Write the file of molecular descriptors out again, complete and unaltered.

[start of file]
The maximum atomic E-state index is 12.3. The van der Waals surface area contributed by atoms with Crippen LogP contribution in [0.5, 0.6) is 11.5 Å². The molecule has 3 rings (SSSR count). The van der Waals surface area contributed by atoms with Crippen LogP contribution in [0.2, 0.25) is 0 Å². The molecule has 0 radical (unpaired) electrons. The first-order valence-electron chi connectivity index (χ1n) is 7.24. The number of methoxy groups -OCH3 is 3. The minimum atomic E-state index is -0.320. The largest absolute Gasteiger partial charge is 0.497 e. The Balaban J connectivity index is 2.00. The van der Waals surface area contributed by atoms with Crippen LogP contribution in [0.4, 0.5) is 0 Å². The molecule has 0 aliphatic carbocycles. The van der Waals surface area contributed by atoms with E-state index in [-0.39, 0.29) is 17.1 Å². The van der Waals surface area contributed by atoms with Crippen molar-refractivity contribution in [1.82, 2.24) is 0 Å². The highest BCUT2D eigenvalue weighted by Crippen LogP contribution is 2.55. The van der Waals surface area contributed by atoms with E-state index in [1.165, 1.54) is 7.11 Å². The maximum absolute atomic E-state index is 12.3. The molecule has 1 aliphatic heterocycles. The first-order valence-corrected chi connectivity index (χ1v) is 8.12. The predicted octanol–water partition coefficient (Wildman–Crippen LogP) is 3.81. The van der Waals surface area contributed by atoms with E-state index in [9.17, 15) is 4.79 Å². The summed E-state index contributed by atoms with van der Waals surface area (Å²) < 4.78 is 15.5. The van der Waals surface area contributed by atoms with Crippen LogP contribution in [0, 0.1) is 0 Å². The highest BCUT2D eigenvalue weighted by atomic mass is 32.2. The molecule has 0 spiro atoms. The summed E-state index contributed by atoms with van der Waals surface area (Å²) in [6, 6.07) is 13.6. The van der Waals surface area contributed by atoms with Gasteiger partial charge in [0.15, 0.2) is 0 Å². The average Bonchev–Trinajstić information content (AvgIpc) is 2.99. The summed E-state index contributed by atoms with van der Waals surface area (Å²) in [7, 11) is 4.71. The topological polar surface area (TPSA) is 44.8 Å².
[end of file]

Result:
The maximum atomic E-state index is 12.3. The van der Waals surface area contributed by atoms with Crippen LogP contribution in [0.5, 0.6) is 11.5 Å². The molecule has 3 rings (SSSR count). The van der Waals surface area contributed by atoms with Crippen LogP contribution in [0.2, 0.25) is 0 Å². The molecule has 0 radical (unpaired) electrons. The first-order valence-electron chi connectivity index (χ1n) is 7.24. The number of methoxy groups -OCH3 is 3. The minimum atomic E-state index is -0.320. The largest absolute Gasteiger partial charge is 0.497 e. The Balaban J connectivity index is 2.00. The van der Waals surface area contributed by atoms with Crippen LogP contribution in [0.4, 0.5) is 0 Å². The molecule has 0 aliphatic carbocycles. The van der Waals surface area contributed by atoms with E-state index in [-0.39, 0.29) is 17.1 Å². The van der Waals surface area contributed by atoms with Crippen molar-refractivity contribution in [1.82, 2.24) is 0 Å². The highest BCUT2D eigenvalue weighted by Crippen LogP contribution is 2.55. The van der Waals surface area contributed by atoms with E-state index in [1.165, 1.54) is 7.11 Å². The maximum absolute atomic E-state index is 12.3. The molecule has 1 aliphatic heterocycles. The first-order valence-corrected chi connectivity index (χ1v) is 8.12. The predicted octanol–water partition coefficient (Wildman–Crippen LogP) is 3.81. The van der Waals surface area contributed by atoms with E-state index in [9.17, 15) is 4.79 Å². The summed E-state index contributed by atoms with van der Waals surface area (Å²) < 4.78 is 15.5. The van der Waals surface area contributed by atoms with Crippen LogP contribution in [0, 0.1) is 0 Å². The highest BCUT2D eigenvalue weighted by atomic mass is 32.2. The molecule has 0 spiro atoms. The summed E-state index contributed by atoms with van der Waals surface area (Å²) in [6, 6.07) is 13.6. The van der Waals surface area contributed by atoms with Gasteiger partial charge in [0.15, 0.2) is 0 Å². The average Bonchev–Trinajstić information content (AvgIpc) is 2.99. The summed E-state index contributed by atoms with van der Waals surface area (Å²) in [7, 11) is 4.71. The topological polar surface area (TPSA) is 44.8 Å².